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MS Project - Status Late RRS feed

  • Question


  • We have had issues previously in the project with delays, and tasks not getting done.  With this in mind, I have set all the project task start constraints to "as early as possible" to give the Project Managers the greatest possible time to complete any tasks.

    However, this brings up an annoying problem.  For any task that isn't on the critical path, the status shows as "late" as soon as the start date is passed.

    For example: Task X has a start date of the 1st of January, set by start "as early as possible". Because it's not on the critical path, it doesn't actually need to start until several days later. However, in MS Project, as soon as 1st Jan passes, the status will show as "Late".  

    This is frustrating, as there are likely to be other tasks that are actually late and delaying the project. I would like the MS Project file to be clear about which tasks these are.

    The only solution I can think of is setting all the tasks to start "as late as possible" - which I don't want to do for the reason above. I have also looked into custom status entries, but am not sure if this is possible.

    Would be grateful for any other suggestions.



    • Edited by EdLambourn Tuesday, November 15, 2016 4:07 PM
    Tuesday, November 15, 2016 3:53 PM

Answers

  • Let's talk about basic maths for a moment. When you have a set of tasks (or a set of anything, really) a very common and effective technique for dealing with the set is to partition the set into classes. So in the critical path method the really clever part is that it recognises that the tasks can be partitioned into those which are critical and those which are not, based on the observation that some have zero float and some have non-zero float.

    MSP describes status as "Late", as you say, because of the rule applied to the definition of "status" but you disagree with that because you don't like the definition. But I do like it mainly because it is simple and obvious, and useful. So it is just a matter of opinion about the definition.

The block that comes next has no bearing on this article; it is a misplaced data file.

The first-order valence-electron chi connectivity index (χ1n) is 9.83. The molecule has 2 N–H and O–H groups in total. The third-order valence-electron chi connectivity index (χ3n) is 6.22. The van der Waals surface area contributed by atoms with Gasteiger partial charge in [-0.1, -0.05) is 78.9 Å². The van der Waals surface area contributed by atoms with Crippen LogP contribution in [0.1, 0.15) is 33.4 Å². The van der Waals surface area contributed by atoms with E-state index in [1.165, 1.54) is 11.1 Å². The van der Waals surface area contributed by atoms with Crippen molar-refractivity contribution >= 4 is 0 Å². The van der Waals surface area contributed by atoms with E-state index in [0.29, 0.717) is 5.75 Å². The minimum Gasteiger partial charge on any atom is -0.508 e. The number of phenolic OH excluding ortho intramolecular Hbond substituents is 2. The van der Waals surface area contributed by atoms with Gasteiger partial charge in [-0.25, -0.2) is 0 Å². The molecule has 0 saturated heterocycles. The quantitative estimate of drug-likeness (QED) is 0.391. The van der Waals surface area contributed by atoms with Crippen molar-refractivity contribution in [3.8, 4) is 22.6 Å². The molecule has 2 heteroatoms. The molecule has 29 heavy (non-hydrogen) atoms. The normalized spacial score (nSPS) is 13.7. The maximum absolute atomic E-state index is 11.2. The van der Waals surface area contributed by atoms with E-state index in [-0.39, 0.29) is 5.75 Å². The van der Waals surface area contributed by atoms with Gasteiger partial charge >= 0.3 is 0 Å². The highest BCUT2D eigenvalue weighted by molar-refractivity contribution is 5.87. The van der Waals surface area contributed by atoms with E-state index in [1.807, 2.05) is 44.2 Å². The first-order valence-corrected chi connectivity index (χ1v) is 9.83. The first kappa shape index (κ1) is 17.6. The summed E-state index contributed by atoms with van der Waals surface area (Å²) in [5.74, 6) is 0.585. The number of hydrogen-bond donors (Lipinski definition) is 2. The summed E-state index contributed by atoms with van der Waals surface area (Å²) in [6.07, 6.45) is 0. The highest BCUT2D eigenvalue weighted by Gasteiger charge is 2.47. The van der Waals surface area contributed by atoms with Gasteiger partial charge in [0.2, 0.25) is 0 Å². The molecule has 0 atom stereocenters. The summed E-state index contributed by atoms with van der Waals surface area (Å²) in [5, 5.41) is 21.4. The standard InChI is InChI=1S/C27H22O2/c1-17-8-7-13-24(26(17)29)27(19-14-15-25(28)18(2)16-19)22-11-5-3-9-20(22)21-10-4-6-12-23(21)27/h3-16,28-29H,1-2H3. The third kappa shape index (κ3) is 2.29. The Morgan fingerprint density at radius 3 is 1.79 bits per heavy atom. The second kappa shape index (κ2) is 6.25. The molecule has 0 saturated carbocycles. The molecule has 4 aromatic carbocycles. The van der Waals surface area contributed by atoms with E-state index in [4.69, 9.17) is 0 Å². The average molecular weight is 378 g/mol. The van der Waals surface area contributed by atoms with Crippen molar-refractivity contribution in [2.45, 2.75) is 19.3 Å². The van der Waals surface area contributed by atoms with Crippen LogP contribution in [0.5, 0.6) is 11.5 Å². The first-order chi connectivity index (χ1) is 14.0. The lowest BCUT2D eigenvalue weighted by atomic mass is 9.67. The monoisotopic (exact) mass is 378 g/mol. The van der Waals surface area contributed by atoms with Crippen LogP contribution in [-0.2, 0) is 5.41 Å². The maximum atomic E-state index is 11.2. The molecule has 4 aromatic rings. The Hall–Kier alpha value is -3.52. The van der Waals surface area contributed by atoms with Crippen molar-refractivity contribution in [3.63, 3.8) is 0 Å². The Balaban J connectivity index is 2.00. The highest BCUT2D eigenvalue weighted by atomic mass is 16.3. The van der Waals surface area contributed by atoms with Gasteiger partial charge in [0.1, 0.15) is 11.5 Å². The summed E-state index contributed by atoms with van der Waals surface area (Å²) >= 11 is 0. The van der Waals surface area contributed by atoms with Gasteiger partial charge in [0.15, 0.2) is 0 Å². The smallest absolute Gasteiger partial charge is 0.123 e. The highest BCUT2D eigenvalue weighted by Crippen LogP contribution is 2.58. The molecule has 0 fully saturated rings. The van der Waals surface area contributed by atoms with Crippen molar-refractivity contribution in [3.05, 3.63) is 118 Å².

It is not only important to know the status of the critical tasks. When a noncritical task is scheduled to start in the past because it could have, but it has not actually started (status = "late"), that is still an important thing to know, because when that task gets re-scheduled to start in the future it will use up some of its float and move closer towards becoming critical. The reserve gets used up, and the risk of delay increases.

    No matter how tempting it might be to set tasks ALAP for whatever reason, don't do it.

    • Marked as answer by EdLambourn Wednesday, November 16, 2016 9:13 AM
    Wednesday, November 16, 2016 12:14 AM

All replies

  • EdLambourn,

    I suggest the simple solution of applying a filter that only shows Critical tasks. You can do this either with an auto-filter or a custom filter.

    Hope this helps.

    Just for reference, there is no constraint type of "as early as possible". The constraint is "as soon as possible".

    John

    Tuesday, November 15, 2016 9:29 PM
  • Let's talk about basic maths for a moment. When you have a set of tasks (or a set of anything, really) a very common and effective technique for dealing with the set is to partition the set into classes. So in the critical path method the really clever part is that it recognises that the tasks can be partitioned into those which are critical and those which are not, based on the observation that some have zero float and some have non-zero float.

    MSP describes status as "Late", as you say, because of the rule applied to the definition of "status" but you disagree with that because you don't like the definition. But I do like it mainly because it is simple and obvious, and useful. So it is just a matter of opinion about the definition.

    It is not only important to know the status of the critical tasks. When a noncritical task is scheduled to start in the past because it could have, but it has not actually started (status = "late"), that is still an important thing to know, because when that task gets re-scheduled to start in the future it will use up some of its float and move closer towards becoming critical. The reserve gets used up, and the risk of delay increases.

    No matter how tempting it might be to set tasks ALAP for whatever reason, don't do it.

    • Marked as answer by EdLambourn Wednesday, November 16, 2016 9:13 AM
    Wednesday, November 16, 2016 12:14 AM
  • Since you are only, for the moment, interested in critical tasks which are late, run the critical tasks filter, as John says.
    Wednesday, November 16, 2016 12:16 AM
  • I guess I have to change my thinking to realise that showing non-critical tasks as "late" does have a use , and consider using a filter if I'm really bothered by it!

    Wednesday, November 16, 2016 9:14 AM
  • Thanks for the suggestion - I will use a filter if it is really bothering me!
    Wednesday, November 16, 2016 9:15 AM